Western Branch swimmer fights to stay in the race

During her sophomore year, Kaylyn Matis arrived at the pool one practice and strapped on her goggles, as always. But this day was different. Kaylyn, now a rising senior at Western Branch High in Chesapeake, had suffered from severe migraines for years. However, this headache was more intense, pounding in her skull and down her neck. It had been going on for days. Still, Kaylyn was determined to become a better swimmer for her high school team. She kept a bucket by her swimming lane in case she needed to vomit. Even her coach was surprised and asked:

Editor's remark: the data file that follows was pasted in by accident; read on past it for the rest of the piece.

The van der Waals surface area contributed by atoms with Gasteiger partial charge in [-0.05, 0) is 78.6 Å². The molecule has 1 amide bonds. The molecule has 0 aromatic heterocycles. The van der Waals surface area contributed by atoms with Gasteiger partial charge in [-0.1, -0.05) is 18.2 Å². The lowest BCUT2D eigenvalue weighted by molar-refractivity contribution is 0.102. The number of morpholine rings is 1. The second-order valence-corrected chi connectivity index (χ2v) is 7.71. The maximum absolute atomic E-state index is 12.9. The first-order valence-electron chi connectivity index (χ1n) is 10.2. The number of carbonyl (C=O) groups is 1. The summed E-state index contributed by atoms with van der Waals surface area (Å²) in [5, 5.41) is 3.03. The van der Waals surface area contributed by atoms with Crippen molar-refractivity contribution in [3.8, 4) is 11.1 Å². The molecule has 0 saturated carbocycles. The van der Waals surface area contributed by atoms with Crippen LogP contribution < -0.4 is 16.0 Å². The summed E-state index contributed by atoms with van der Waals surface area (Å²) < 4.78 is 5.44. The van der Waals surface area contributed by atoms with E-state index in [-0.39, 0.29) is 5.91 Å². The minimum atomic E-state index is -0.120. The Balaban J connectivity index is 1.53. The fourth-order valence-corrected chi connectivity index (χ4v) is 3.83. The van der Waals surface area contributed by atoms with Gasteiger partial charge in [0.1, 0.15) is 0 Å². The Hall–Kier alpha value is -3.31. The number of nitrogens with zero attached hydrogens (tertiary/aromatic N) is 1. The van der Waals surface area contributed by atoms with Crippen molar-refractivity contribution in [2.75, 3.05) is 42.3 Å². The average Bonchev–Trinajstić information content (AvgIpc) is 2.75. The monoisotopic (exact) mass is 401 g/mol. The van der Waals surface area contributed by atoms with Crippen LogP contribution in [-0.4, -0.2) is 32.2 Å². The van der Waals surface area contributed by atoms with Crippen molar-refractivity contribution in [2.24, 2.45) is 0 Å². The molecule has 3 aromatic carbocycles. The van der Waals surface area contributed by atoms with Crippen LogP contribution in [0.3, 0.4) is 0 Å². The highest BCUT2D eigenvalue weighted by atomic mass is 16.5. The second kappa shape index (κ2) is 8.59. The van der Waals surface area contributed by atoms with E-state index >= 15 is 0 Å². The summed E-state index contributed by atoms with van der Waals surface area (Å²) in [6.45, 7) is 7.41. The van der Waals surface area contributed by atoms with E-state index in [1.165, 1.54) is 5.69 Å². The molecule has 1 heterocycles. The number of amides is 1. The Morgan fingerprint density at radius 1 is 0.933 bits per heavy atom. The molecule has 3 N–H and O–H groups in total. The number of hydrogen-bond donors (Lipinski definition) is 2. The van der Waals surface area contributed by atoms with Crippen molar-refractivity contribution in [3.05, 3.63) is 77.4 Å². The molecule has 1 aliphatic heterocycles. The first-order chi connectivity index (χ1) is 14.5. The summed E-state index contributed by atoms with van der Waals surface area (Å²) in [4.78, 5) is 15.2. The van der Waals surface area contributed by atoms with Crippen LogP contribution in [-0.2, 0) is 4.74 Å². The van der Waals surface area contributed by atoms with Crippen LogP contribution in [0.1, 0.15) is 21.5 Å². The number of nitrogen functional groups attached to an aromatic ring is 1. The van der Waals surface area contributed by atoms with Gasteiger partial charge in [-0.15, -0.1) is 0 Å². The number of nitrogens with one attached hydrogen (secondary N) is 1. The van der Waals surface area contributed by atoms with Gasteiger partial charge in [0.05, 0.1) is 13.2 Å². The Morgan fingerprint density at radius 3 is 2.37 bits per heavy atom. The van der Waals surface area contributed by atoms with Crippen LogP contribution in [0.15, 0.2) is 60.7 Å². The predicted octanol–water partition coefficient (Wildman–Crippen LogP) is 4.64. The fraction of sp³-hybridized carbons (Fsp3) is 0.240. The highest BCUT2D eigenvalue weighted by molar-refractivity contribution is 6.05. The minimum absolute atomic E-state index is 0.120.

“What are you doing here?”

Kaylyn doesn’t like to lose and means it when she says, “You have to put in the work.”

The headache and concussion she got later during practice would have been enough to sideline some, but Kaylyn refused to stop when the state competition was in sight.

“Well, she’s determined. Very determined,” said friend Abbie Hartsell, 17. “She doesn’t take no for an answer.”

Kaylyn didn’t qualify for the state competition at that time but she continues to swim for Western Branch and competitive USA Swimming teams. Her best race is the 100-meter butterfly, and she typically places during meets.

 Abbie says of Kaylyn that she’s a diligent swimmer and an equally diligent friend. “She’s very loyal…She helps everybody. She’s always there for you.”